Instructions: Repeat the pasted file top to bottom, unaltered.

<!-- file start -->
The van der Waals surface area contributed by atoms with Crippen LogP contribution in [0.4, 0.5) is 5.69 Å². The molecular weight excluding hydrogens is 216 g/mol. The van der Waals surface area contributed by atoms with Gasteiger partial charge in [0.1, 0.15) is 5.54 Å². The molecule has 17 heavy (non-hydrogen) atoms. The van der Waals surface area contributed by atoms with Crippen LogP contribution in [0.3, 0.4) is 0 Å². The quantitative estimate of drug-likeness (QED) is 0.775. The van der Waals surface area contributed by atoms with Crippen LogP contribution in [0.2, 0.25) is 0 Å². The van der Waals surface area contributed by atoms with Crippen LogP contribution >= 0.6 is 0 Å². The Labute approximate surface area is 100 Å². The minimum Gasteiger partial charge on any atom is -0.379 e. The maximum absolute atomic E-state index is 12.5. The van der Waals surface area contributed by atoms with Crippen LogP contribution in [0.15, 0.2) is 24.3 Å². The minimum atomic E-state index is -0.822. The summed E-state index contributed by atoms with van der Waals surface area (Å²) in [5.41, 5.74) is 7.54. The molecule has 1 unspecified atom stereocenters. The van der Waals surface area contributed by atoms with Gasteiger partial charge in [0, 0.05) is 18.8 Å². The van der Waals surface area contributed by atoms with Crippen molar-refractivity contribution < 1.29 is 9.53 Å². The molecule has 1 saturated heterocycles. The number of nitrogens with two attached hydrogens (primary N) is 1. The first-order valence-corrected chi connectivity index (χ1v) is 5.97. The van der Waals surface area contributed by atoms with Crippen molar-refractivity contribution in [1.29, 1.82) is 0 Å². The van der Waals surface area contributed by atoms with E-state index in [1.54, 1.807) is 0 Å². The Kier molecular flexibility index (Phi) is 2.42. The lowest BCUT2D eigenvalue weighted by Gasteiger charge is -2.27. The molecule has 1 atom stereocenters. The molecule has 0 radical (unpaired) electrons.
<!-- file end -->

The van der Waals surface area contributed by atoms with Crippen LogP contribution in [0.4, 0.5) is 5.69 Å². The molecular weight excluding hydrogens is 216 g/mol. The van der Waals surface area contributed by atoms with Gasteiger partial charge in [0.1, 0.15) is 5.54 Å². The molecule has 17 heavy (non-hydrogen) atoms. The van der Waals surface area contributed by atoms with Crippen LogP contribution in [0.3, 0.4) is 0 Å². The quantitative estimate of drug-likeness (QED) is 0.775. The van der Waals surface area contributed by atoms with Crippen LogP contribution in [0.2, 0.25) is 0 Å². The van der Waals surface area contributed by atoms with Crippen LogP contribution >= 0.6 is 0 Å². The Labute approximate surface area is 100 Å². The minimum Gasteiger partial charge on any atom is -0.379 e. The maximum absolute atomic E-state index is 12.5. The van der Waals surface area contributed by atoms with Crippen LogP contribution in [0.15, 0.2) is 24.3 Å². The minimum atomic E-state index is -0.822. The summed E-state index contributed by atoms with van der Waals surface area (Å²) in [5.41, 5.74) is 7.54. The molecule has 1 unspecified atom stereocenters. The van der Waals surface area contributed by atoms with Gasteiger partial charge in [0, 0.05) is 18.8 Å². The van der Waals surface area contributed by atoms with Crippen molar-refractivity contribution < 1.29 is 9.53 Å². The molecule has 1 saturated heterocycles. The number of nitrogens with two attached hydrogens (primary N) is 1. The first-order valence-corrected chi connectivity index (χ1v) is 5.97. The van der Waals surface area contributed by atoms with Crippen molar-refractivity contribution in [1.29, 1.82) is 0 Å². The van der Waals surface area contributed by atoms with E-state index in [1.54, 1.807) is 0 Å². The Kier molecular flexibility index (Phi) is 2.42. The lowest BCUT2D eigenvalue weighted by Gasteiger charge is -2.27. The molecule has 1 atom stereocenters. The molecule has 0 radical (unpaired) electrons.